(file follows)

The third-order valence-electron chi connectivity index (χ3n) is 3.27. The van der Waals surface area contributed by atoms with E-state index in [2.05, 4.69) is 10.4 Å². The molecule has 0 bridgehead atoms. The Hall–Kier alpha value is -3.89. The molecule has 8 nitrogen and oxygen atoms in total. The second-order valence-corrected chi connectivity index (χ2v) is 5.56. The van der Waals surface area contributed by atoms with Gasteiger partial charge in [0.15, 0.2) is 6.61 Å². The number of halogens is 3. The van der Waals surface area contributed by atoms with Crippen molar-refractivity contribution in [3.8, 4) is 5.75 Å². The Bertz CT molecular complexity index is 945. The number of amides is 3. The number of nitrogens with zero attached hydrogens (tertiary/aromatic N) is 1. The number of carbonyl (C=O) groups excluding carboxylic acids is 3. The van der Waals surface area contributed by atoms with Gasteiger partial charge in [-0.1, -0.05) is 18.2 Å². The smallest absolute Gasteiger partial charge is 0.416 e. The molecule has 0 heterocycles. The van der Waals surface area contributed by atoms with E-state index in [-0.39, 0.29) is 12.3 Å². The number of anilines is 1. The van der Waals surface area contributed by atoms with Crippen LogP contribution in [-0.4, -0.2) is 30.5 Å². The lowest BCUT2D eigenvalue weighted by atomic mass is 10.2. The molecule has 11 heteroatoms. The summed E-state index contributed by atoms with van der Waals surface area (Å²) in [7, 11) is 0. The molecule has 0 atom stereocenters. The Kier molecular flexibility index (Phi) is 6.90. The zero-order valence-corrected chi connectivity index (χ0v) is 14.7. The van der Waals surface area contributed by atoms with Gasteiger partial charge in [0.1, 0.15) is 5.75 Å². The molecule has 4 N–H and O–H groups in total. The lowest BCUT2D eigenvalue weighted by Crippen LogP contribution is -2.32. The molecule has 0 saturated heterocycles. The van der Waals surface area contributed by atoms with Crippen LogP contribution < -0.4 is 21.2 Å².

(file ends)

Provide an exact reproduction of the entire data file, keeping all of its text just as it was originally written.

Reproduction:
The third-order valence-electron chi connectivity index (χ3n) is 3.27. The van der Waals surface area contributed by atoms with E-state index in [2.05, 4.69) is 10.4 Å². The molecule has 0 bridgehead atoms. The Hall–Kier alpha value is -3.89. The molecule has 8 nitrogen and oxygen atoms in total. The second-order valence-corrected chi connectivity index (χ2v) is 5.56. The van der Waals surface area contributed by atoms with Gasteiger partial charge in [0.15, 0.2) is 6.61 Å². The number of halogens is 3. The van der Waals surface area contributed by atoms with Crippen molar-refractivity contribution in [3.8, 4) is 5.75 Å². The Bertz CT molecular complexity index is 945. The number of amides is 3. The number of nitrogens with zero attached hydrogens (tertiary/aromatic N) is 1. The number of carbonyl (C=O) groups excluding carboxylic acids is 3. The van der Waals surface area contributed by atoms with Gasteiger partial charge in [-0.1, -0.05) is 18.2 Å². The smallest absolute Gasteiger partial charge is 0.416 e. The molecule has 0 heterocycles. The van der Waals surface area contributed by atoms with E-state index in [-0.39, 0.29) is 12.3 Å². The number of anilines is 1. The van der Waals surface area contributed by atoms with Crippen LogP contribution in [-0.4, -0.2) is 30.5 Å². The lowest BCUT2D eigenvalue weighted by atomic mass is 10.2. The molecule has 11 heteroatoms. The summed E-state index contributed by atoms with van der Waals surface area (Å²) in [7, 11) is 0. The molecule has 0 atom stereocenters. The Kier molecular flexibility index (Phi) is 6.90. The zero-order valence-corrected chi connectivity index (χ0v) is 14.7. The van der Waals surface area contributed by atoms with Gasteiger partial charge in [0.1, 0.15) is 5.75 Å². The molecule has 4 N–H and O–H groups in total. The lowest BCUT2D eigenvalue weighted by Crippen LogP contribution is -2.32. The molecule has 0 saturated heterocycles. The van der Waals surface area contributed by atoms with Crippen LogP contribution < -0.4 is 21.2 Å².